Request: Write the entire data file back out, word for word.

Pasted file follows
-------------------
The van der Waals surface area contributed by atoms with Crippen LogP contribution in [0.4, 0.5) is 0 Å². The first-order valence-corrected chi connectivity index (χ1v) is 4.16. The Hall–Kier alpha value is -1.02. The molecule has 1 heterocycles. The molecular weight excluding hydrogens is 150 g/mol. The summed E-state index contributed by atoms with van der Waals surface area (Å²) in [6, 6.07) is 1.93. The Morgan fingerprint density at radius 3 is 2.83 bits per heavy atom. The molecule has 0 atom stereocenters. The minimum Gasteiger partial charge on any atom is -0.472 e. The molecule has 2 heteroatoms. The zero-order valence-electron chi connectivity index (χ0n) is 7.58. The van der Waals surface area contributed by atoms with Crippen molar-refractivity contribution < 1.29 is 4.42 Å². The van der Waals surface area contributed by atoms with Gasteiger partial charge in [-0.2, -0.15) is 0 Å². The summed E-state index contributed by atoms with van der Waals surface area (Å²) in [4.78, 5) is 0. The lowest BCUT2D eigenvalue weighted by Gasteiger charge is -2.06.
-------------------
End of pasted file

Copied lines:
The van der Waals surface area contributed by atoms with Crippen LogP contribution in [0.4, 0.5) is 0 Å². The first-order valence-corrected chi connectivity index (χ1v) is 4.16. The Hall–Kier alpha value is -1.02. The molecule has 1 heterocycles. The molecular weight excluding hydrogens is 150 g/mol. The summed E-state index contributed by atoms with van der Waals surface area (Å²) in [6, 6.07) is 1.93. The Morgan fingerprint density at radius 3 is 2.83 bits per heavy atom. The molecule has 0 atom stereocenters. The minimum Gasteiger partial charge on any atom is -0.472 e. The molecule has 2 heteroatoms. The zero-order valence-electron chi connectivity index (χ0n) is 7.58. The van der Waals surface area contributed by atoms with Crippen molar-refractivity contribution < 1.29 is 4.42 Å². The van der Waals surface area contributed by atoms with Gasteiger partial charge in [-0.2, -0.15) is 0 Å². The summed E-state index contributed by atoms with van der Waals surface area (Å²) in [4.78, 5) is 0. The lowest BCUT2D eigenvalue weighted by Gasteiger charge is -2.06.